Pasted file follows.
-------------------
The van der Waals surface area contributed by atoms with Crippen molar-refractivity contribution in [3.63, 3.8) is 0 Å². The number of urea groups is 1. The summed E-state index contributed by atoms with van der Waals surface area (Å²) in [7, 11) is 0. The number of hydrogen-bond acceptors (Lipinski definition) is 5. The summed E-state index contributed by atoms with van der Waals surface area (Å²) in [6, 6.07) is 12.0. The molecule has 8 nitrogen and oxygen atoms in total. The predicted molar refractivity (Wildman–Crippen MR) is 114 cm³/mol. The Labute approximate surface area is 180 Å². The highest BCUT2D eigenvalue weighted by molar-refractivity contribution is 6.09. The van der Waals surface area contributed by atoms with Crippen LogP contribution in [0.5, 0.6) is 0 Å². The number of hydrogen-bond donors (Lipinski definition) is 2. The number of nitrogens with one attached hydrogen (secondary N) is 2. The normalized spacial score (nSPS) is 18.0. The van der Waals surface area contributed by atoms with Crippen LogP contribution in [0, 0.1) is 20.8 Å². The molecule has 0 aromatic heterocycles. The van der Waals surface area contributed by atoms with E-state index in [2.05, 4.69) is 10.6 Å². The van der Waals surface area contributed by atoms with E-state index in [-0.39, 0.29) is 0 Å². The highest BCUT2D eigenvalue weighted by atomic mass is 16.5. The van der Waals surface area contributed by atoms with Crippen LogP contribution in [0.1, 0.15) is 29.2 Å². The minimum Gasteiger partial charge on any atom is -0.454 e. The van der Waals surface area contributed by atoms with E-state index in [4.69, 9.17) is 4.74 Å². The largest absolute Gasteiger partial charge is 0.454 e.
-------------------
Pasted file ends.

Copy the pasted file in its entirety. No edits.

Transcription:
The van der Waals surface area contributed by atoms with Crippen molar-refractivity contribution in [3.63, 3.8) is 0 Å². The number of urea groups is 1. The summed E-state index contributed by atoms with van der Waals surface area (Å²) in [7, 11) is 0. The number of hydrogen-bond acceptors (Lipinski definition) is 5. The summed E-state index contributed by atoms with van der Waals surface area (Å²) in [6, 6.07) is 12.0. The molecule has 8 nitrogen and oxygen atoms in total. The predicted molar refractivity (Wildman–Crippen MR) is 114 cm³/mol. The Labute approximate surface area is 180 Å². The highest BCUT2D eigenvalue weighted by molar-refractivity contribution is 6.09. The van der Waals surface area contributed by atoms with Crippen LogP contribution in [0.5, 0.6) is 0 Å². The number of hydrogen-bond donors (Lipinski definition) is 2. The number of nitrogens with one attached hydrogen (secondary N) is 2. The normalized spacial score (nSPS) is 18.0. The van der Waals surface area contributed by atoms with Crippen LogP contribution in [0, 0.1) is 20.8 Å². The molecule has 0 aromatic heterocycles. The van der Waals surface area contributed by atoms with E-state index in [2.05, 4.69) is 10.6 Å². The van der Waals surface area contributed by atoms with E-state index in [-0.39, 0.29) is 0 Å². The highest BCUT2D eigenvalue weighted by atomic mass is 16.5. The van der Waals surface area contributed by atoms with Crippen LogP contribution in [0.1, 0.15) is 29.2 Å². The minimum Gasteiger partial charge on any atom is -0.454 e. The van der Waals surface area contributed by atoms with E-state index in [4.69, 9.17) is 4.74 Å². The largest absolute Gasteiger partial charge is 0.454 e.